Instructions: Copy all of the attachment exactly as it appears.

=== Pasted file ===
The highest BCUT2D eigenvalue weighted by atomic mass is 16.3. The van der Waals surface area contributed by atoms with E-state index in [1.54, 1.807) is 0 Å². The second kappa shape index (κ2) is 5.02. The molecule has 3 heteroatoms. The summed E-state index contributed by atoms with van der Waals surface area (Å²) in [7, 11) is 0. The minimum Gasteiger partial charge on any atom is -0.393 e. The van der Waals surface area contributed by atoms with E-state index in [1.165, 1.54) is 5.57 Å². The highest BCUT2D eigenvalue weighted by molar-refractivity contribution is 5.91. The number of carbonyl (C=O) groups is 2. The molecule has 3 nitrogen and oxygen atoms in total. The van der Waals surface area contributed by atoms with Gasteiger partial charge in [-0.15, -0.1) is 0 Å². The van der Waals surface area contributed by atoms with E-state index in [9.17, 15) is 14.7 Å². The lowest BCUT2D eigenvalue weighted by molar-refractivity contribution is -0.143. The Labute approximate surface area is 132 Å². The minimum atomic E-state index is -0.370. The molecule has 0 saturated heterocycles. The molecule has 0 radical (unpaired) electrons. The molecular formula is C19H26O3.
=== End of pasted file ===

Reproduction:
The highest BCUT2D eigenvalue weighted by atomic mass is 16.3. The van der Waals surface area contributed by atoms with E-state index in [1.54, 1.807) is 0 Å². The second kappa shape index (κ2) is 5.02. The molecule has 3 heteroatoms. The summed E-state index contributed by atoms with van der Waals surface area (Å²) in [7, 11) is 0. The minimum Gasteiger partial charge on any atom is -0.393 e. The van der Waals surface area contributed by atoms with E-state index in [1.165, 1.54) is 5.57 Å². The highest BCUT2D eigenvalue weighted by molar-refractivity contribution is 5.91. The number of carbonyl (C=O) groups is 2. The molecule has 3 nitrogen and oxygen atoms in total. The van der Waals surface area contributed by atoms with Gasteiger partial charge in [-0.15, -0.1) is 0 Å². The van der Waals surface area contributed by atoms with E-state index in [9.17, 15) is 14.7 Å². The lowest BCUT2D eigenvalue weighted by molar-refractivity contribution is -0.143. The Labute approximate surface area is 132 Å². The minimum atomic E-state index is -0.370. The molecule has 0 saturated heterocycles. The molecule has 0 radical (unpaired) electrons. The molecular formula is C19H26O3.